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Iran is refusing to allow inspectors access to nuclear-related sites and hindering a probe by the United Nations atomic agency while continuing to expand its nuclear activities, the International Atomic Energy Agency said in two confidential reports Tuesday, casting doubt on efforts to revive the 2015 nuclear deal.

The reports leave the Biden administration and its European allies facing a choice between pushing for a formal rebuke of Iran—which Tehran’s new hard-line government has warned could scuttle the resumption of nuclear talks—or refraining from action, potentially undercutting the authority of the IAEA and its leadership.

The future of the nuclear deal is already in the balance. New Iranian President Ebrahim Raisi, pressed by European and U.S. officials to quickly resume the talks on restoring the deal, has said his government is prepared to return to the Vienna negotiations but refused to fix a date. The last talks took place in June.

European and U.S. officials have said the period for reviving the nuclear deal isn’t open-ended. They are concerned that with Iran expanding its nuclear activities and knowledge, it may soon be impossible to recreate a centerpiece of the 2015 deal, keeping Iran at least one year from being able to accumulate enough weapons-grade enriched uranium for one weapon.

Senior U.S. and European negotiators will meet Friday to discuss the situation, according to diplomats. The State Department didn’t immediately respond to a request for comment on the IAEA’s findings or the international diplomatic response.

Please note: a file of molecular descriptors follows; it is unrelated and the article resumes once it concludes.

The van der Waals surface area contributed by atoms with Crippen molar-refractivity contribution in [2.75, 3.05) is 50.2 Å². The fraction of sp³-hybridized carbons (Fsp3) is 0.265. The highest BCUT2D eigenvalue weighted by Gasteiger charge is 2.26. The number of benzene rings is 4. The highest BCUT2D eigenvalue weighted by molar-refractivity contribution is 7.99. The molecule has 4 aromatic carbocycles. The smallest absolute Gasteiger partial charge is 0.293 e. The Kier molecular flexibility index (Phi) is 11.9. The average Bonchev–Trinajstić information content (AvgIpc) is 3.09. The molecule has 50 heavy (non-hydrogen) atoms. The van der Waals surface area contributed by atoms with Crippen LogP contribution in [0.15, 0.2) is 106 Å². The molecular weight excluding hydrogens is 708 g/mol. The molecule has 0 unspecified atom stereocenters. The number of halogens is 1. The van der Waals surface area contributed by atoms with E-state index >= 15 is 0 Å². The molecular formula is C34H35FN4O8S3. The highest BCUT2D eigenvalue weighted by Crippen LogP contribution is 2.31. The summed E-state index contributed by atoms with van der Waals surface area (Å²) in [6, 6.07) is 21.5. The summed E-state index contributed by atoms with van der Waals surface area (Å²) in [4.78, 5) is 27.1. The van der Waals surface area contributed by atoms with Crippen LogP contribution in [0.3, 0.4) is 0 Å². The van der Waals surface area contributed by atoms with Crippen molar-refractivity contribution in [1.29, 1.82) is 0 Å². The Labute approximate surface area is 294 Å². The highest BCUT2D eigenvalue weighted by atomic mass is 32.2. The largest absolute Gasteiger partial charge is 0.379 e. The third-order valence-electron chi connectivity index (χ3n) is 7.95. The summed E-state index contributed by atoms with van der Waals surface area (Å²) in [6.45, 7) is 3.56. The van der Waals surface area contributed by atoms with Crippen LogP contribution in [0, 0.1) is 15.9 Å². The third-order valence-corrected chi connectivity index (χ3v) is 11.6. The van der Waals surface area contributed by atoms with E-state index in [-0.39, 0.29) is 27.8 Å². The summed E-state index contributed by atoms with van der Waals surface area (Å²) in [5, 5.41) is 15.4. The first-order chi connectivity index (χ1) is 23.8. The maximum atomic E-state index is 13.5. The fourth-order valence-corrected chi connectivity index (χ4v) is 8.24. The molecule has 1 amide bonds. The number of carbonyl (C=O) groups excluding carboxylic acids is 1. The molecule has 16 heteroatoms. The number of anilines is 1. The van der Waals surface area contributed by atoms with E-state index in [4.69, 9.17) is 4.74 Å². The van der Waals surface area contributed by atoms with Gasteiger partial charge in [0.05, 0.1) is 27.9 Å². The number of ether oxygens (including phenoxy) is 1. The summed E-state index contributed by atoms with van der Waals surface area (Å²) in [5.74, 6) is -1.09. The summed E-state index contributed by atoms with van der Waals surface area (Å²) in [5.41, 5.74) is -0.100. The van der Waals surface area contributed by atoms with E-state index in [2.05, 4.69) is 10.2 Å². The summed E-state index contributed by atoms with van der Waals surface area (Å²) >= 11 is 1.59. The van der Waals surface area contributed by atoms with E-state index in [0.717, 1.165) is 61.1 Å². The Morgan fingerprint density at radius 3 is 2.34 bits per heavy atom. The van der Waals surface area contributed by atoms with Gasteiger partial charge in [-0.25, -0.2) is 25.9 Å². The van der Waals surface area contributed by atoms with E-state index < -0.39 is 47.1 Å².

The U.S. exited the nuclear deal under former President Donald Trump in May 2018 and imposed sweeping sanctions on Tehran. Iran later took steps to breach the limits written into the 2015 agreement, which had lifted most international sanctions on Tehran in exchange for strict but temporary limits on Iran’s nuclear activities.

Iranian officials have warned that action against Iran at the IAEA board could kill off nuclear negotiations completely. The tight international sanctions campaign against Iran, which ran from 2006 until the nuclear deal in 2015, was built around censures of Iran at the IAEA board that were then escalated to the U.N. Security Council.

 

 

This story has been published from a wire agency feed without modifications to the text

 

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